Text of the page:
On the other hand, there were two enrichment lecturers who were outstanding. One, Jay Christofferson, was a professor in marine biology. He gave four lectures which were absolutely terrific. Another lecturer was a cultural anthropologist...we made it to one of his lectures and it was very well done.
Now, a note about the new "more inclusive" policy on beverages. We had been quite happy on past cruises with the included wine at lunch and dinner. But we did take advantage of the new policy and had cocktails out by the pool and before dinner. Very enjoyable. The wines were uniformly good and our waiters were quick to find a special favorite we'd had the previous night and bring it out to us again.
On this cruise we used the jogging track every morning and it was nice to be up early and walking. Nice touch having orange and grapefruit ice water available (and towels too) A couple of mornings, though, we were diverted by whales spouting and breeching...easy to see from Deck 10. I also went for a spa treatment (they were running specials all the time) and had a very relaxing massage and facial. A bit of a sales pitch for the products but not too bad and the spa itself was very nice and Chloe, the therapist, excellent.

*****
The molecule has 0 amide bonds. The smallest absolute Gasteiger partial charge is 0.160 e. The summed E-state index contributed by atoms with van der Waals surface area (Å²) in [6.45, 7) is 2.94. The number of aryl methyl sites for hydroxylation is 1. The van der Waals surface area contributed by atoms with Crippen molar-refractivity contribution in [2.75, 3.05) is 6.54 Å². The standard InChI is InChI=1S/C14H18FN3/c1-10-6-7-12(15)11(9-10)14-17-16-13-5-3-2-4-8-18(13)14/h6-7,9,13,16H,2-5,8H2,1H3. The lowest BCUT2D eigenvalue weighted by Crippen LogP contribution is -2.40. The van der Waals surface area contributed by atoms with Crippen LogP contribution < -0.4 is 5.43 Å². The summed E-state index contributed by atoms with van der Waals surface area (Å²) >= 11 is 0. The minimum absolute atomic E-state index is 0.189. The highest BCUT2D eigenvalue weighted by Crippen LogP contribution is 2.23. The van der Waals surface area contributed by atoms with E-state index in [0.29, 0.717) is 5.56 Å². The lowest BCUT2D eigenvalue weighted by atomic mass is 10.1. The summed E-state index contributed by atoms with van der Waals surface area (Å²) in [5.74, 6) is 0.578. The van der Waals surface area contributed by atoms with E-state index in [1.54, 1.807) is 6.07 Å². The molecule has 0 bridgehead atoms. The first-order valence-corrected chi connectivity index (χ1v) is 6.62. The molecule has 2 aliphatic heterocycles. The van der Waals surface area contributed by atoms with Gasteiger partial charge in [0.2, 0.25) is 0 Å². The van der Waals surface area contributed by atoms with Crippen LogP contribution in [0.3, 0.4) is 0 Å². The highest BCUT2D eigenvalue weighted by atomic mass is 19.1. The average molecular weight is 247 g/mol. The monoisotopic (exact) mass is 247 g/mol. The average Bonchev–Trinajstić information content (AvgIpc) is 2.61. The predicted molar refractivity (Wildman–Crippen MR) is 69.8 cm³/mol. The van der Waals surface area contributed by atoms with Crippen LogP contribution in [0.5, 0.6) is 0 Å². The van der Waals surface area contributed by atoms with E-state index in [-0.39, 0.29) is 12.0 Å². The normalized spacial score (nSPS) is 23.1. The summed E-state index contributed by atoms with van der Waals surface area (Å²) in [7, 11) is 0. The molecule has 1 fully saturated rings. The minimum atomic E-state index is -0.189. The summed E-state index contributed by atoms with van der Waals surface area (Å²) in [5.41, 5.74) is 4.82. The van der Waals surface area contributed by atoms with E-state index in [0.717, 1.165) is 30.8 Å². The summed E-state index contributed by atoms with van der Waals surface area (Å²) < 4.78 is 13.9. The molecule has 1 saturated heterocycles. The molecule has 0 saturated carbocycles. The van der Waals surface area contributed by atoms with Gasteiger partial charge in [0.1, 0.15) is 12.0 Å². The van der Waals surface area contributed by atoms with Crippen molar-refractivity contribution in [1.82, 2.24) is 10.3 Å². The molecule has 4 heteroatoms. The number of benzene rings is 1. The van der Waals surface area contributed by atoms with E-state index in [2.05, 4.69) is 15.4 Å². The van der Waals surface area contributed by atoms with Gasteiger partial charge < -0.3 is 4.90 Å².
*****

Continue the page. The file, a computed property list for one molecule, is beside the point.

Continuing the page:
In summary, another wonderful cruise on Azamara. Can't wait to be back on board again.
We wanted to try Azamara Club Cruises. Which is interesting in itself, because until not that long ago, we had never *heard* of Azamara. We thought it would be something approaching the level of Crystal (whom we have sailed in the past and ... Read More
We wanted to try Azamara Club Cruises. Which is interesting in itself, because until not that long ago, we had never *heard* of Azamara. We thought it would be something approaching the level of Crystal (whom we have sailed in the past and greatly enjoyed, pre-all inclusive). We love the small ship format, we were specifically interested in this particular itinerary (which included Mexico's Copper Canyon)...and, as Celebrity loyalists, we wanted to see what our status would bring us on Azamara.
The Canyon was the big draw for us in the beginning. We have done the Mexican Riviera to death, but this itinerary offered the lovely small ports of the Sea of Cortez - and the Copper Canyon. Party-hearty survivors of Puerto Vallarta need not have signed up for this cruise.
Embarkation in San Pedro was a breeze. The Azamara Quest was the only ship in port that day. We had forgotten the convenience of a smaller ship; the check-in lines were minimal, to say the least. Our key cards identified us as "Discoverer" - top-of-the-line status on this line, but that was to change (more below).
One of the first crew members to greet us on the way up the gangway was Jose, the Captain. This would not be our first encounter with him.